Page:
Toobin: “Well, it’s hard to imagine how things could be going much worse for the Obama Administration, but now they’re going to be dealing with the Medicaid portion, and they may decide to get rid of that as well.”
It strikes me that Toobin is being just a little bit over dramatic here. As I noted above, the subject of this morning’s hearing was limited to the very specific question of what happens to the PPACA if the Court does decide to strike down the mandate. In other words, when the Justices walked into the Courtroom today, they were operating from the assumption that the mandate was being struck down strictly for the purpose of this argument. Trying to draw conclusions about how the Court might rule on the issue it heard yesterday based on the oral argument on a completely separate issue today makes no sense at all. This is what I meant when I referred to the dangers of listening to the post-argument punditry. It may well be that the Court will strike down the mandate, but trying to make a guess about that from what happened in a hearing that was based on the hypothetical question What happens if we strike down the mandate? just make Toobin look ridiculous.
As a counterpoint to Toobin’s contention, here’s what Lyle Denniston wrote about this morning’s argument during the break before the afternoon argument on Medcaid expansion:
The Supreme Court spent 91 minutes Wednesday operating on the assumption that it would strike down the key feature of the new health care law, but may have convinced itself in the end not to do that because of just how hard it would be to decide what to do after that. A common reaction, across the bench, was that the Justices themselves did not want the onerous task of going through the remainder of the entire 2,700 pages of the law and deciding what to keep and what to throw out, and most seemed to think that should be left to Congress. They could not come together, however, on just what task they would send across the street for the lawmakers to perform. The net effect may well have shored up support for the individual insurance mandate itself.
The Wednesday morning argument offered the Court three mutually exclusive options: strike down all of the Affordable Care Act along with the mandate (the challengers’ position), strike down only two core changes in the way the health insurance system works (the government position), and strike down nothing but the mandate (the position of a Court-appointed lawyer). Not one seemed to be especially appealing to members of the Court, and each of the three lawyers who came to the lectern faced tough and often skeptical questioning, from across the bench.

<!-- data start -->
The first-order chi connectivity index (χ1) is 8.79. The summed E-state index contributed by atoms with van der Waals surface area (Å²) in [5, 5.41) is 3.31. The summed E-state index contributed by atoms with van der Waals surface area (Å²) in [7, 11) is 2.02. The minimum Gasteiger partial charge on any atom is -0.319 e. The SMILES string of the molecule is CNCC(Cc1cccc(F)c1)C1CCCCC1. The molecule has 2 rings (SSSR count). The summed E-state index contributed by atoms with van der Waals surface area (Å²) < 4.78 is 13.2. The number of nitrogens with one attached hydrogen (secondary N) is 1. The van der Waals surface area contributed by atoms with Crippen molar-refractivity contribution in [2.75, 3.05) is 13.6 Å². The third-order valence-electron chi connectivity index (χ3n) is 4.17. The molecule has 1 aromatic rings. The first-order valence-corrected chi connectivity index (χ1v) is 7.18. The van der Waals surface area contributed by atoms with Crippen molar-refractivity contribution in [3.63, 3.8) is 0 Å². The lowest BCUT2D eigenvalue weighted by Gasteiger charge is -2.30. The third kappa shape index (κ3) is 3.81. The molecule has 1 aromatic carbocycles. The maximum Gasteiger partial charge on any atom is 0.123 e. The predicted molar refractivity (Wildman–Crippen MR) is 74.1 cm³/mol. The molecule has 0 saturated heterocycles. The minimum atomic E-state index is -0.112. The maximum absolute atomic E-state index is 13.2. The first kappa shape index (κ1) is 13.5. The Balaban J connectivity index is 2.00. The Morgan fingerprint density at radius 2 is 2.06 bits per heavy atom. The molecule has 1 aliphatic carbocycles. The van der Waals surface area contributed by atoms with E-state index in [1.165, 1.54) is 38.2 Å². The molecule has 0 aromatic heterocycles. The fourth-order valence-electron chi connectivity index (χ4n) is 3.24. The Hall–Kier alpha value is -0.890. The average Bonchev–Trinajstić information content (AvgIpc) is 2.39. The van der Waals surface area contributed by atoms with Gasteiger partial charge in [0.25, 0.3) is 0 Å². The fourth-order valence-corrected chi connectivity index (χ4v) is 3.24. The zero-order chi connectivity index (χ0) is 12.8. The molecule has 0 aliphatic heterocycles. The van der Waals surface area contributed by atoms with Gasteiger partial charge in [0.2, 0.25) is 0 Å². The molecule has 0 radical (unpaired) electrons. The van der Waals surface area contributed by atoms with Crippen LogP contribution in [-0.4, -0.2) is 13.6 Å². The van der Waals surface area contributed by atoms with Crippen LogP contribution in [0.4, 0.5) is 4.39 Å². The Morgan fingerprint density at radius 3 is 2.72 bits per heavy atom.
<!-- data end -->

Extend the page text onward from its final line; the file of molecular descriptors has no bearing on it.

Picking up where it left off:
Is it possible that the remedy would dictate the result in a case like this? Denniston is a far more experienced observer of the Court than I am so I’m not going to say he’s wrong. He could be right, but it seems to me that if Kennedy really comes to the conclusion that the mandate is unconstitutional then the fact that making such a choice will require him to embrace a remedy that he doesn’t necessarily like won’t be the thing that will change his mind. It’s certainly not the typical way a Judge operates in my experience.
There will likely be further updates from the in-court observers after the afternoon session ends, and I’ll post anything that seems insightful in an update. At this point, though, it seems like this issue may end up being the biggest point of contention between the Justices rather than the Constitutionality of the mandate. If that’s the case, then we could end up seeing an opinion that is made up of shifting majorities depending on which issue they’re dealing with.
Audio of today’s arguments can be found here. My post regarding Monday’s hearings can be found here. My post on Tuesday’s hearing can be found here. And, I’ve embedded the transcript from today’s hearing below: